Whether you have the best commercial cleaning program in town or not, there are most likely details going unnoticed. In our personal lives, we have no problem taking the “dress to impress” approach. Whether for a job interview, wedding, or a big presentation at work, we will pull out all the stops when it comes to our appearance. Top to bottom: no detail goes unnoticed. But when it comes to cleaning, we don’t usually take this stance. We allow our facilities to take the Saturday morning sweatpant look, instead of being dressed to the nines.

But it doesn’t have to be this way. Even if you’ve moved away from sweatpant style, don’t just settle for business casual. Reach for those black-tie standards and put on the jewelry, cuff links, and the expensive watch. Because the key to first impressions is in the details.

Today we will address why it’s so difficult to tackle the little things and uncover the details within commercial cleaning that will elevate your facility’s style game.


Moving away from the norm is painful. Seth Godin recently wrote a piece about cognitive load and how we have an inherent desire to lean toward habit and ease. In the article, he says that “DisneyWorld is a stressful place and that the occasional visitor has far less fun than you might expect. That’s because without habits, every decision requires attention. And attention is exhausting.” If the most magical place on earth can be exhausting, what chance do the rest of us have?

Luckily, DisneyWorld gives us an answer. They understand the stress of what each of their sprawling parks can incite in us. So they have park maps to direct visitors throughout the kingdom. There are kiosks and cast members available at every turn to answer our questions and get us back on track. Simply put: our cleaning teams probably aren’t missing the details purposefully, like a visitor to DisneyWorld- they just need a map.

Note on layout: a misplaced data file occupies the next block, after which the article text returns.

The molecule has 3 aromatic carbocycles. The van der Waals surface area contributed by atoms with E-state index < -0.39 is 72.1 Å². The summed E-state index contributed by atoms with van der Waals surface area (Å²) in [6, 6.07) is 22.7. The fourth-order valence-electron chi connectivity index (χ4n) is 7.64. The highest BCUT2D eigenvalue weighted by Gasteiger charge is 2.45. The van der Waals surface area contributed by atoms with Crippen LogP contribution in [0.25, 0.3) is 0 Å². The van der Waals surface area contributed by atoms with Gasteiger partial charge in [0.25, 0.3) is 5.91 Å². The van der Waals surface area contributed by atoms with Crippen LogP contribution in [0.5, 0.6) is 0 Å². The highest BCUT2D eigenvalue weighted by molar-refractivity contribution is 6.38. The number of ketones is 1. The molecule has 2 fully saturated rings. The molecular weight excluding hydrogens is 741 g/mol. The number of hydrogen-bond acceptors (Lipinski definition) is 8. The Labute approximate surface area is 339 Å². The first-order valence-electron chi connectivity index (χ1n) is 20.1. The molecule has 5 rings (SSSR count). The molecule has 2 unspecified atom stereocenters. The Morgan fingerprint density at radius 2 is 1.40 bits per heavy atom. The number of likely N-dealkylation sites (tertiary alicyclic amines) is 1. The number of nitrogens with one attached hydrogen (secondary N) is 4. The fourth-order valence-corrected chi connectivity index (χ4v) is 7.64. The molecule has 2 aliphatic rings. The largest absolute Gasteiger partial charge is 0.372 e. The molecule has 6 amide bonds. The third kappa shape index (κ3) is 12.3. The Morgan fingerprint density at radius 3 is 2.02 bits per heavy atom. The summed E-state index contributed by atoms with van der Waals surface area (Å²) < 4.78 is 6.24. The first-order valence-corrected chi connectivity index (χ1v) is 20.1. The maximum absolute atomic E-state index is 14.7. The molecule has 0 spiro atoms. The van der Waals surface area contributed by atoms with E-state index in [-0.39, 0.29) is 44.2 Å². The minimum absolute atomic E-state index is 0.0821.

We tend to throw the details at our commercial cleaning teams when we start to notice them. We say, “Hey, dusting is lacking, can you make sure you handle that?” or “Can you pay extra attention to the restrooms today?” In all honesty, that isn’t much direction. Dust where? Are you critiquing the way they’ve been cleaning the restrooms all along? Instead, give your cleaners a map that is specific and always part of their routine. For example, incorporate a  list of detail duties that asks them to dust all bookshelves on Monday, all stall tops on Tuesday, and so on. Be specific and remove the guesswork.

Human nature is to gravitate toward habits, so it’s important to use that to our advantage. Asking your teams to shift their focus on a dime, leads them outside of their comfort zone and will make them unsure and exhausted. Instead, create a routine for your commercial cleaning teams that incorporates the details. Create habits, not one-off duties. Not only will this keep your facility looking its best, but you will also create a team of confident and comfortable cleaners.


If routine and finding a groove are what makes stress disappear, what habits should we be getting into? As I outlined above, you must be specific and eliminate the guesswork from your cleaners’ minds. In this section, we will point out the commercial cleaning details that make the biggest impact for those crucial first impressions.


Easily forgotten but incredibly important. As was explained in our post, The Importance of Floor Care, newcomer’s to your facility tend to look at their feet when in new places. Baseboards are, by design, intended to add character and dimension to a space. But chances are, they’re looking scuffed up and are covered in dust.